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New Health in Digging in The Dirt

Coutesy of Reuters, Kim HongJi

Park Iktae of Reuters has a nice article on how some Koreans are rediscovering the countryside as a way of living better and are moving back to a slower lifestyle.  Considering the financial crises in the rest of the world, this might be a reasonable alternative.

About the author: Psst, want to buy some used marble cheap?

  • http://www.sperwerslog.com Sperwer

    There was an exhibition about moving back to the land at SETEC a couple weeks ago, to which my wife dragged me. I think her retirement plans include putting me to work as a draft animal.

  • http://bcarr.com Brendon Carr

    So all that working out will have a use after all! Great news!

  • keith

    With Korea having so little truly productive land it must be difficult to make ends meet running a farm. A small farm can be profitable though, a friend of mine’s dad runs a small organic farm with a cafe, and farm shop in the UK and makes quite good money. I don’t know how much he makes, but he does drive a rather nice Jaguar when he’s not on the tractor!

    His strawberries and his seasonal asparagus are two of the the most amazing I’ve ever had and completely unlike the crap you get in the supermarket, discerning chefs from posh local restaurants beat a path to his door when many of his specialty products come into season . They haven’t bothered with an internet site, as they don’t need any more orders.

    They don’t try and compete with the big boys, but sensibly concentrate on quality and more unusual fruits and vegetables and I don’t see any reason a similar model couldn’t work here. You’re not going to make any money growing radishes, cabbages, rice and all the stuff that pretty much every farmer grows here. A niche business supplying hotels, discerning foodies and restaurants with top quality premium products could possibly be a worthwhile venture for someone who knew a bit about farming.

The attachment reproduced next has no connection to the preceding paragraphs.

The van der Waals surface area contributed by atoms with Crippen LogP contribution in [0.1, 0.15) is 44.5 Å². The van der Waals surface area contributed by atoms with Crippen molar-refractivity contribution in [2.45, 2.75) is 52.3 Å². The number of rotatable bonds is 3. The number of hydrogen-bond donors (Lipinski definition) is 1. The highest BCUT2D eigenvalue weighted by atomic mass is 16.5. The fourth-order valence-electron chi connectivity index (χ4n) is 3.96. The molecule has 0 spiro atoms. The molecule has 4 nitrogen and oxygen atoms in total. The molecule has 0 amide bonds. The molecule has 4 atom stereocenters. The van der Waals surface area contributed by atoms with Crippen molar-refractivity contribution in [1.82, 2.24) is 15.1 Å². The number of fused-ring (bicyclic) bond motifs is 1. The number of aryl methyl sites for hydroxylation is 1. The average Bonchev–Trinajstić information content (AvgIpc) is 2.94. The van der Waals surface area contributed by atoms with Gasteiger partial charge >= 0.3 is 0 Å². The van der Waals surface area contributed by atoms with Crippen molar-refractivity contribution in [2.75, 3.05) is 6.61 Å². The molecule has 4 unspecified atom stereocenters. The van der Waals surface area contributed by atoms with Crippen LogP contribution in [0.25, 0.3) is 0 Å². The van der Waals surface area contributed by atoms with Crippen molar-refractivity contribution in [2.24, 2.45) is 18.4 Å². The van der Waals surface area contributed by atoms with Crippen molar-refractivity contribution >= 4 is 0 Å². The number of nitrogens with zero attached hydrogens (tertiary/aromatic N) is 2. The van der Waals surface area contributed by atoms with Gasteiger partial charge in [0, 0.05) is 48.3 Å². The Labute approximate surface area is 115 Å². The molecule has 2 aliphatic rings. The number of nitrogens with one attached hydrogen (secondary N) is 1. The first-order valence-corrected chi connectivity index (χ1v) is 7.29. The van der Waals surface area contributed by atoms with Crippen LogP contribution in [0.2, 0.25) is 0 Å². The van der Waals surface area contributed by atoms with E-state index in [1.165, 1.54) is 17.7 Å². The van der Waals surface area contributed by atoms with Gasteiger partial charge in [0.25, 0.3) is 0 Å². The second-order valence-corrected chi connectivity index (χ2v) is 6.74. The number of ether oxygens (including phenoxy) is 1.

• gbnhj

    Sounds idyllic, but the so-described ‘voluntary poverty’ such persons make when taking up a life of farming is actually only possible through tax revenue generated by their city-dwelling brethren. According to the article, agricultural subsidies to farming families account for 45 percent of those families’ income – double that given to farmers in the EU. Sure, it’s a great life – urban-based wageslaves are paying heavily for it, so what’s not to like?

  • iMe

    would love to own a cattle ranch in oregon or colorado when i retire.

  • Wedge

    Wasn’t there a story a few months ago about a lot of those people going Green Acres not finding life so idyllic, halcyonic or any other -ic on the back 40 and heading back to the dark satanic mills?

  • R. Elgin

    Wedge, I did have one monk tell me that there were more than a few people who had failed in business moving out to the Jirisan area and trashing the countryside. Considering my crazy neighbors who insist on chopping the tops out of their ginko trees, they must be pretty bad.

  • dogbertt

    As I posted previously, there is one fellow out in the Korean countryside who is making good money cultivating sturgeon for caviar.

  • gbnhj

    I lived and worked in Nonsan, in rural Chungcheongnam-do, for a couple of years. This was years ago, but I imagine the town has roughly the same charm now as it did then. ;) ‘Nonsan’ is the perfect name for the place – there’s a lot of ‘non’ and a lot of ‘san’ and not much else. I was never so happy to go back to city life as I was after my two-year stint there was up.